As such, top pairs with weaker kickers (or 2nd pairs with good kickers) must be played more conservatively than a hand like top pair, top kicker (TPTK), usually meaning that they can only go for 1-2 streets of value total. (Note that there will always be exceptions, of course,and that the board run out will undoubtedly affect betting on later streets.)

After the flop, you should be able to develop a rough game plan for how you want to proceed in terms of flop/turn/river betting order to satisfy the three betting factors listed at the beginning of this section (number of streets, which streets, and bet size).Developing this approximate “road map” after the flop is dealt will undoubtedly help you with your decision-making as you progress through the hand.

NOTE: On wet boards, such as J-T-9 with either two or three cards of the same suit, the value that AJ has with its top-pair, top-kicker goes down massively. The number of two-pairs, straights, and flushes that can easily be made by other hands either now or by the river is huge. As such, always measure the strength of your top-pair/any-kicker relative to how coordinated the board is and decide accordingly how conservatively or aggressively you should be playing.

Smaller Bet Sizing Allows Wider Value Bets

poker chip in the centre of a wide target


In the Comprehensive Bet Sizing Guide referenced earlier, another point worth transferring over into this article is this:

  • Large bets are for polarised ranges, consisting of strong hands and bluffs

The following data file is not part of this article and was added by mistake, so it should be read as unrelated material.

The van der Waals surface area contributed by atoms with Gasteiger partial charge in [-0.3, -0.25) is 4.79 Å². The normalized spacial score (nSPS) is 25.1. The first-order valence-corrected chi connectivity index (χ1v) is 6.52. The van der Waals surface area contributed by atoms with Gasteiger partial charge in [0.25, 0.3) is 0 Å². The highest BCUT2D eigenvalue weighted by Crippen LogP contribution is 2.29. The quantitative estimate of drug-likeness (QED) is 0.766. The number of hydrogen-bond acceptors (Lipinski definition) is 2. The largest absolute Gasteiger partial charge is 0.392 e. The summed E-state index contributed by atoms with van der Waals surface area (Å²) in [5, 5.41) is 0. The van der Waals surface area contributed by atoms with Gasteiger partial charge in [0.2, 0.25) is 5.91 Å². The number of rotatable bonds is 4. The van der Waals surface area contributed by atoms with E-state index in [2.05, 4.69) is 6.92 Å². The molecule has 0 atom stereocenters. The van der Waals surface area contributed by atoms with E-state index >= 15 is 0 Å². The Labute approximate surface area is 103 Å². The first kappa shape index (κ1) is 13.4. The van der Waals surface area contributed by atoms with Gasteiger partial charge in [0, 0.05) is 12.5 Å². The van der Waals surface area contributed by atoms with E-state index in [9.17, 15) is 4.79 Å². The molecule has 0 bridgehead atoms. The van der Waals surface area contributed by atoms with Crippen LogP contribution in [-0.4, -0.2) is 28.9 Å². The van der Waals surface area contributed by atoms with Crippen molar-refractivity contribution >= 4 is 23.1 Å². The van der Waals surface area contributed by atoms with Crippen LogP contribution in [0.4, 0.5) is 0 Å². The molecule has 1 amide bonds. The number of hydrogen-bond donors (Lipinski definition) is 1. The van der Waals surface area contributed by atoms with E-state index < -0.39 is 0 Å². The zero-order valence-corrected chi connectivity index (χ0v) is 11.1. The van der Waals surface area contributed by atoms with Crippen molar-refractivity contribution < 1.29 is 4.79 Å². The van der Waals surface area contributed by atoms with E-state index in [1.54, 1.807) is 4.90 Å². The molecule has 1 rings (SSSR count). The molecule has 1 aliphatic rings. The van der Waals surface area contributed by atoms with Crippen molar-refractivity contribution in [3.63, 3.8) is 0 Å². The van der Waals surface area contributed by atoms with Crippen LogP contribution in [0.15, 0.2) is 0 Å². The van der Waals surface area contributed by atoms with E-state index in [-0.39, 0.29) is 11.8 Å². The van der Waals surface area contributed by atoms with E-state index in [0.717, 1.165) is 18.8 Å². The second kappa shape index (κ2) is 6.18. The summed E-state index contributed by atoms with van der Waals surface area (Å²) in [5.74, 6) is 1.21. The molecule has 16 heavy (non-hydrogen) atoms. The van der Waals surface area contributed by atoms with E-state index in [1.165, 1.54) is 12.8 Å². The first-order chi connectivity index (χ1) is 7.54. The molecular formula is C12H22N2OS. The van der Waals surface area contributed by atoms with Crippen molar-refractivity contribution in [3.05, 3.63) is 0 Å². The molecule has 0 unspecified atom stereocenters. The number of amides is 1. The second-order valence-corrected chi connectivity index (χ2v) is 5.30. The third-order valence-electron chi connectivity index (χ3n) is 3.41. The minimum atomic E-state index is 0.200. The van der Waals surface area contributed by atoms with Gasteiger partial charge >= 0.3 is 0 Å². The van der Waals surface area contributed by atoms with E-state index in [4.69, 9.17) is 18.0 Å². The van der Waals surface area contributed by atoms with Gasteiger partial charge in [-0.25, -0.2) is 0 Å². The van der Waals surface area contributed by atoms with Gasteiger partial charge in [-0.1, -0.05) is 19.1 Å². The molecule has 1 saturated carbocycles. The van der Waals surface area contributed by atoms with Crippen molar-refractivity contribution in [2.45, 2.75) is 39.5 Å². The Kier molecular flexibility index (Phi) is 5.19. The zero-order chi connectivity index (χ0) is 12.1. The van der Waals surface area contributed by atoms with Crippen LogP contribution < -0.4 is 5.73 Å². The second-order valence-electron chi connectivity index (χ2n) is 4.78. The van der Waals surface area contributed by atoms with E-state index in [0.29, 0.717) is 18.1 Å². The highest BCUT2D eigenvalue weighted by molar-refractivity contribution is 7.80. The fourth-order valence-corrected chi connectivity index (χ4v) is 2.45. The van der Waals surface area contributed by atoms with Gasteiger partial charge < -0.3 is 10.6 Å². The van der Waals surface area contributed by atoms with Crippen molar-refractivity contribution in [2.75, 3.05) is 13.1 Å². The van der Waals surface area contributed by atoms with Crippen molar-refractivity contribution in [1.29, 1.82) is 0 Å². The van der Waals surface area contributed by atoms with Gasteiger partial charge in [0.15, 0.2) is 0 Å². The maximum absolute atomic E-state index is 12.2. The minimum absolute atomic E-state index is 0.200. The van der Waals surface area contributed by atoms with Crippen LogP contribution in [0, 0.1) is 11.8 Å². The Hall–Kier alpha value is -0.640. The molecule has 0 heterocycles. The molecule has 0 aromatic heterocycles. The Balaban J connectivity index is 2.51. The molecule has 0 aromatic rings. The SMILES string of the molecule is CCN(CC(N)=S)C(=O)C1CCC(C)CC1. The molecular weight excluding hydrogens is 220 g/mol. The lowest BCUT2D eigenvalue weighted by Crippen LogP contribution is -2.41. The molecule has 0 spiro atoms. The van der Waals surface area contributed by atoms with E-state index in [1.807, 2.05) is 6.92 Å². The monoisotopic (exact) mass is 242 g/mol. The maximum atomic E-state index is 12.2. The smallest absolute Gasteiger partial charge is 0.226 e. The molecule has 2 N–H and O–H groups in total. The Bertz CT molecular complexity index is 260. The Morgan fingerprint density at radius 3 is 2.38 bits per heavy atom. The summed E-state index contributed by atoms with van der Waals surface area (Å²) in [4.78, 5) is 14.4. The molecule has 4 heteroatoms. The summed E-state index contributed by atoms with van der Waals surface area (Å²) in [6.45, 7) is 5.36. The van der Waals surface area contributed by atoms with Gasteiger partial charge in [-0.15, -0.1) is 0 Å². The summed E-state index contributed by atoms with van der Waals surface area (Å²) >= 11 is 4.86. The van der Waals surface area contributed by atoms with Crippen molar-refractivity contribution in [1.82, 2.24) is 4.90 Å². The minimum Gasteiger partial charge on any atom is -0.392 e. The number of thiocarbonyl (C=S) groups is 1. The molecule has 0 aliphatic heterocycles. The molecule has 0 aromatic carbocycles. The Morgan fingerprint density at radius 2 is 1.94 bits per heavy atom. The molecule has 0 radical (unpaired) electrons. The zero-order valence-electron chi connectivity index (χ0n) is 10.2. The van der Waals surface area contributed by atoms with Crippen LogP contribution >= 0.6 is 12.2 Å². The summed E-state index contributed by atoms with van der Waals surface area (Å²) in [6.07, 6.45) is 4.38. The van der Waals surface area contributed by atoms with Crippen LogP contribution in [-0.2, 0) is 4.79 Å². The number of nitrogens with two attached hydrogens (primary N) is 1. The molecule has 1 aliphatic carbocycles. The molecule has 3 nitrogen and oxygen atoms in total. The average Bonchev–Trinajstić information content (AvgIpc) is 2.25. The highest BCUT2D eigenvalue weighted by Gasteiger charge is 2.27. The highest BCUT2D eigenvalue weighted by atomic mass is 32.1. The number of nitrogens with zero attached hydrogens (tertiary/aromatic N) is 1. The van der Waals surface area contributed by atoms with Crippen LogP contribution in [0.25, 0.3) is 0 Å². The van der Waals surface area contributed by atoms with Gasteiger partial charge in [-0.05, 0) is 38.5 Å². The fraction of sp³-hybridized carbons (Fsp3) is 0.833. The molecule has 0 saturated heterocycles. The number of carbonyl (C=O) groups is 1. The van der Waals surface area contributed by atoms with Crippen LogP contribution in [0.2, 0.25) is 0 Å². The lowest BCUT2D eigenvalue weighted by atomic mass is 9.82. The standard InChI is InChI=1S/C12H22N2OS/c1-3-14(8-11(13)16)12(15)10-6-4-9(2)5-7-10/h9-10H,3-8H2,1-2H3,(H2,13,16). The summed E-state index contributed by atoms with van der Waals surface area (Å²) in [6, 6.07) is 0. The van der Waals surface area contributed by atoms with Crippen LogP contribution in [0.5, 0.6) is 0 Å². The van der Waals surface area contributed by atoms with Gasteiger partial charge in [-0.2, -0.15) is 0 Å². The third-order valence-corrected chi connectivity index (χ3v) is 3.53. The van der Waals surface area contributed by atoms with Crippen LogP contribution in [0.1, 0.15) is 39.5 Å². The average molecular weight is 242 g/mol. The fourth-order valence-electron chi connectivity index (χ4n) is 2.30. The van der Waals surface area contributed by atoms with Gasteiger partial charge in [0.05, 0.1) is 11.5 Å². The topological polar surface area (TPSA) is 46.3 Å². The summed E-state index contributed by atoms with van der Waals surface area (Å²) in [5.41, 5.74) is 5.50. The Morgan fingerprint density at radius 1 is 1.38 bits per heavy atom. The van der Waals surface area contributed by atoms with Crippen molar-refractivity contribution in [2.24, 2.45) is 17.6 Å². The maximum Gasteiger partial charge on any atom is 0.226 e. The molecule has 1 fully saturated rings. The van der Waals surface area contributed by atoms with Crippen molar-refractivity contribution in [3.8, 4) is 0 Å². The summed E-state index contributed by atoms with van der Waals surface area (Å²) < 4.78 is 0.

• Small bets are for merged ranges, with a wider number of value hands and not as many bluffs.

As such, if you do want to make a bet in poker, here are the following considerations to make from an exploitative standpoint:

  1. Which hands am I targeting in my opponent’s range relative to the strength of my current hand? 
  2. Are there any worse hands that will call?
  3. How strong are the calling hands that my opponent(s)has?
  4. Taking all of this into account, what size of bet is more appropriate?

By the river, top pair hands will generally fall towards the bottom of an acceptable “value betting range”. However, using a smaller bet size (and not just for the triple barrel instances) can allow you to incorporate more of these weaker value hands into a betting range, especially if they’re on the cusp of betting vs checking.

Therefore, especially if you perceive your opponent to have a weak- to medium-strength holding in a hand, note that picking this smaller sizing is usually the way to go, even though it can be highly exploitable. 

Overall, gaining that thin value (by betting an appropriately wide value range and/or by betting small) is going to help your profits surge in the long-run, versus if you (1) just “check it down” too frequently or (2) bet too big and make your opponent fold.